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More than most Americans, Western New Yorkers have cause to be furious about the lethal deceptions General Motors ran on its customers, the Congress and the public. Not only were they every bit as exposed to injury or death as other Americans, but the region has supported the company, and relied on it, as an influential part of its economy.

GM didn’t care about that; it cared only about not getting caught. So company leaders lied. They deceived. They knowingly put their own customers at risk of injury and death and, thus, put the company itself at risk of destruction.

And, incredibly, it did all of this even as American taxpayers were forking over millions of dollars to keep the company afloat as the Great Recession washed away its economic foundation. For the sake of its employees and the regional economies that the company supports, we hope it survives. But it was playing with a loaded weapon and among its victims is its own reputation and maybe even its survival.

The stories only become more disturbing. Recently, the New York Times reported that in responding to regulators investigating unexplained crashes of GM vehicles, company officials dissembled, claiming not to know what the cause could be, even though a company engineer, Manuel Peace, had already determined that at least one crash was likely due to the engine shutting off.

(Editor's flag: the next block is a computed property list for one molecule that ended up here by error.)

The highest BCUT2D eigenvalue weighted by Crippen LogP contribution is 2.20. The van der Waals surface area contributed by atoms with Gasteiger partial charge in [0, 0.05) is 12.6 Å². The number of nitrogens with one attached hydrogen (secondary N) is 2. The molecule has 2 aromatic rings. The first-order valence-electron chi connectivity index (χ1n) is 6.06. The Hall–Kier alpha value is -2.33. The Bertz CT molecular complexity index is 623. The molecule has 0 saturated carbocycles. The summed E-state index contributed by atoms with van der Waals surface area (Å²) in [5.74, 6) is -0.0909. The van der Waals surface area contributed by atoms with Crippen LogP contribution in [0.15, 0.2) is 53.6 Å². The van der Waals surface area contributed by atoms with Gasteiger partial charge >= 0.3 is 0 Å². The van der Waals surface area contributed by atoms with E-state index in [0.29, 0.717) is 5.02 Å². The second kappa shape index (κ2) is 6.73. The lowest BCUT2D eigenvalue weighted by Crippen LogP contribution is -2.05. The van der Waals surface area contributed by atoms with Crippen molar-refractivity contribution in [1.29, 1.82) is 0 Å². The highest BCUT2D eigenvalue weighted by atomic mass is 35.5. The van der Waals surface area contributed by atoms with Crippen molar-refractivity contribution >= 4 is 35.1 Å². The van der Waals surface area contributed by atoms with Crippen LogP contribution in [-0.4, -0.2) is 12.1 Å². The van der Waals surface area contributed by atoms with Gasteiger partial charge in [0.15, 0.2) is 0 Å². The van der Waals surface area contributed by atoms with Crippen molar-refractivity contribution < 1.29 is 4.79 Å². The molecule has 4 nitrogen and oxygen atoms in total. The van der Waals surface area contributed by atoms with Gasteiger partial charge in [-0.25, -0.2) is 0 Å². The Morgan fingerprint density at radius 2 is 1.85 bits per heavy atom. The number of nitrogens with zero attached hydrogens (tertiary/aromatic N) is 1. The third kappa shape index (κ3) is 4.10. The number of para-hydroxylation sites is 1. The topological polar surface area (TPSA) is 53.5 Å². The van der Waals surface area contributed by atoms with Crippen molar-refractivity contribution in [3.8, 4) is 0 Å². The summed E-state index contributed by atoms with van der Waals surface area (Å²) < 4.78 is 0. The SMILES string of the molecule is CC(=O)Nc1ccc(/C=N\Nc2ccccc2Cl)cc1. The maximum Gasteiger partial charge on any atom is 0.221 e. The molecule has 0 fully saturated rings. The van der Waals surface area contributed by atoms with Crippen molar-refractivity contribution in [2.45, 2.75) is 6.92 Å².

Whatever their motivation was, it didn’t work. The company is now the target of a criminal investigation by the U.S. Justice Department, looking into whether GM obscured a deadly defect during its interaction with regulators – a defect that may have injured hundreds of people.

The company will probably survive. Other large organizations, including the Catholic Church, have been able to weather terrible scandals. They are old enough, entrenched enough and connected enough to outlast the inquiries, the loss of stature and even the penalties to which they may be appropriately subjected.

But, assuming the facts are as they seem, the penalties for concealing deadly defects should be severe and could justly include prison time for individuals involved in this shameful episode.

General Motors says it has learned its lesson and is reforming its corrupted culture. That’s fine and even appropriate. But killers often find religion after they’re caught and it’s never enough to prevent them from paying the price for despicable acts. It shouldn’t prevent it in this case, either.